SURFACE is a method for inferring the macroevolutionary adaptive landscape of a clade given only trait data and a phylogenetic tree. The name is a recursive acronym for “SURFACE Uses Regime Fitting and AIC to model Convergent Evolution”, and the method is implemented in the R package surface.


SURFACE builds on the OUCH set of methods (Butler and King, 2004, Am. Nat.), which fits Ornstein-Uhlenbeck stabilizing selection models given a hypothesized history of evolutionary regime shifts in a clade. The novel feature of SURFACE is that it constructs such a “Hansen” model using stepwise AIC, without any a priori specification of which taxa are thought to be convergent. This allows for an objective search for adaptive peak shifts, and for tests of whether a clade is characterized by exceptional phenotypic convergence.


These methods were developed in collaboration with Luke Mahler, and are described in detail here and implemented in a study of Anolis lizard convergence here. The R package “surface” that implements this method is available from CRAN as either source files or Windows or Mac binaries. The surface package includes a vignette, produced using Sweave, which explains and demonstrates its most important functions; package source and vignette can also be downloaded from the links below. You can also watch a ~8 minute video tutorial about SURFACE on the Methods in Ecology and Evoluion YouTube channel. If you have any questions about the methods or discover any bugs or problems, please send me an e-mail.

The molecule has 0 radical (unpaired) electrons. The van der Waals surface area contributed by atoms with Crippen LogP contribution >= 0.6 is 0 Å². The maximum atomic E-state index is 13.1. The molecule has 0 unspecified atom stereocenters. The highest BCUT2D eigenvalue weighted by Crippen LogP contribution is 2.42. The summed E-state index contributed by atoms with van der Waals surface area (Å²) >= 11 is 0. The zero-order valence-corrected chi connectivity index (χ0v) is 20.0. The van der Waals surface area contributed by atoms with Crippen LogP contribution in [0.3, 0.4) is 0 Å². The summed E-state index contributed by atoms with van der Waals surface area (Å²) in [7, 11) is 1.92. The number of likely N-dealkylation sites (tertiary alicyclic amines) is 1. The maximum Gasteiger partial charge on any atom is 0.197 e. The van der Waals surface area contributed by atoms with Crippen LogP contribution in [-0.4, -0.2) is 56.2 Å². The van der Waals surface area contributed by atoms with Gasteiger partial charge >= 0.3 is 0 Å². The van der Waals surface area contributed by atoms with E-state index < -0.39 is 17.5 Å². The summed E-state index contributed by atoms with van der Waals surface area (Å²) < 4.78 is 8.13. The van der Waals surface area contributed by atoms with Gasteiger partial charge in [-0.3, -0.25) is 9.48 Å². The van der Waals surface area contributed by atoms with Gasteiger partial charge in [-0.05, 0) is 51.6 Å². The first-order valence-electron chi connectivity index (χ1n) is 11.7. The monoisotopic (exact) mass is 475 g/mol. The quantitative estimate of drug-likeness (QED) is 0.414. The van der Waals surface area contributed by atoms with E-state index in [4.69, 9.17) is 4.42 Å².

Updates in surface_0.4:


This update is mainly intended to get surface back on CRAN, after it was archived a few months ago due to dependency conflicts with geiger and igraph (“pmcSurface” is temporarily removed until pmc is available again, but pmcSurface.R should still work if you have pmc installed). There are a few other minor updates, listed here. We hope to get a proper update with some new functionality submitted in the near future.



Updates in version 0.3:


Some of the functions were buggy when settings other than the defaults were used. Specifically, the “aic_threshold” wasn’t used correctly when set to a value other than zero, and the “sample_shifts” option wasn’t correctly excluding shifts that didn’t improve the model, leading to truncated runs. This update also includes a new function, “surfaceAICMultiPlot” for visualizing the results of multiple runs, and new features in several other functions (see this list of updates for details).